I find that if I am going to grow as an artist, I need to continue to step outside of my comfort zone and try new and challenging things. And so I tried plein air painting again, only this time in a workshop with Robert O’Brien.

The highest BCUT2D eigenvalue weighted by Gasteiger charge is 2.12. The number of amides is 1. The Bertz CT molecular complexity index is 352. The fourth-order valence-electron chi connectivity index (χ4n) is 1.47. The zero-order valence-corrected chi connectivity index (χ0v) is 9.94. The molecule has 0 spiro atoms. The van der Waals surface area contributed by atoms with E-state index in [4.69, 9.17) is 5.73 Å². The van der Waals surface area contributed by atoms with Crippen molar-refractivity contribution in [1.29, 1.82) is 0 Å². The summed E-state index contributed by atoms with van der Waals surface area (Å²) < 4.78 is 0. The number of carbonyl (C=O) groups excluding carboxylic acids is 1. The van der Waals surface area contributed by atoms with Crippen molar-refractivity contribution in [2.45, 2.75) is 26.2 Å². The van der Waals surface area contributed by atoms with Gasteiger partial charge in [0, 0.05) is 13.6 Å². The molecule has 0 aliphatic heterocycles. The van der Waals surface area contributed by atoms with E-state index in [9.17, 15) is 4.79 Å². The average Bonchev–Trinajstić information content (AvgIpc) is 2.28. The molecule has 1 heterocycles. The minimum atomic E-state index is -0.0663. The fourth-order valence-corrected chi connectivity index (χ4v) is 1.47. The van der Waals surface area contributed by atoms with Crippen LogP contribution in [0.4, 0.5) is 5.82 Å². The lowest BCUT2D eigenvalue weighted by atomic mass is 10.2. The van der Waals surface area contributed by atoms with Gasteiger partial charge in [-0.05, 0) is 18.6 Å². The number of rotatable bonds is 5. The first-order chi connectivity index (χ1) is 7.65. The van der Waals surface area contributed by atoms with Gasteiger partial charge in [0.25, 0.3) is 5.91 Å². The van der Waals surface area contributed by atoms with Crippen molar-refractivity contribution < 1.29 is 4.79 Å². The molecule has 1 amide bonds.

I was better prepared this time- bringing a chair and an easel, a view finder, smaller paper and larger brushes. Robert’s demo emphasized choosing your topic, composition and color, drawing minimally and working quickly. Learning to ‘see’ is key to creating a painting. Preparing larger puddles of the needed colors also lets you paint without the interruption of having to mix paint. Because everything dries so much faster than in the studio, once you are working on the painting,you have to work more quickly. The goal is to capture the essense of the place and your feelings about it. Let the details go and only "suggest" the less important portions. You might not finish your painting, or you might just be doing sketches to work from later. Taking some photos will also be a helpful reference if you will work on it later in the studio. This time I was better able to enjoy the experience and learned alot about working in a much different manner than I am accustomed to. I will definitely have to try it again on my own. Nothing ventured nothing gained, right?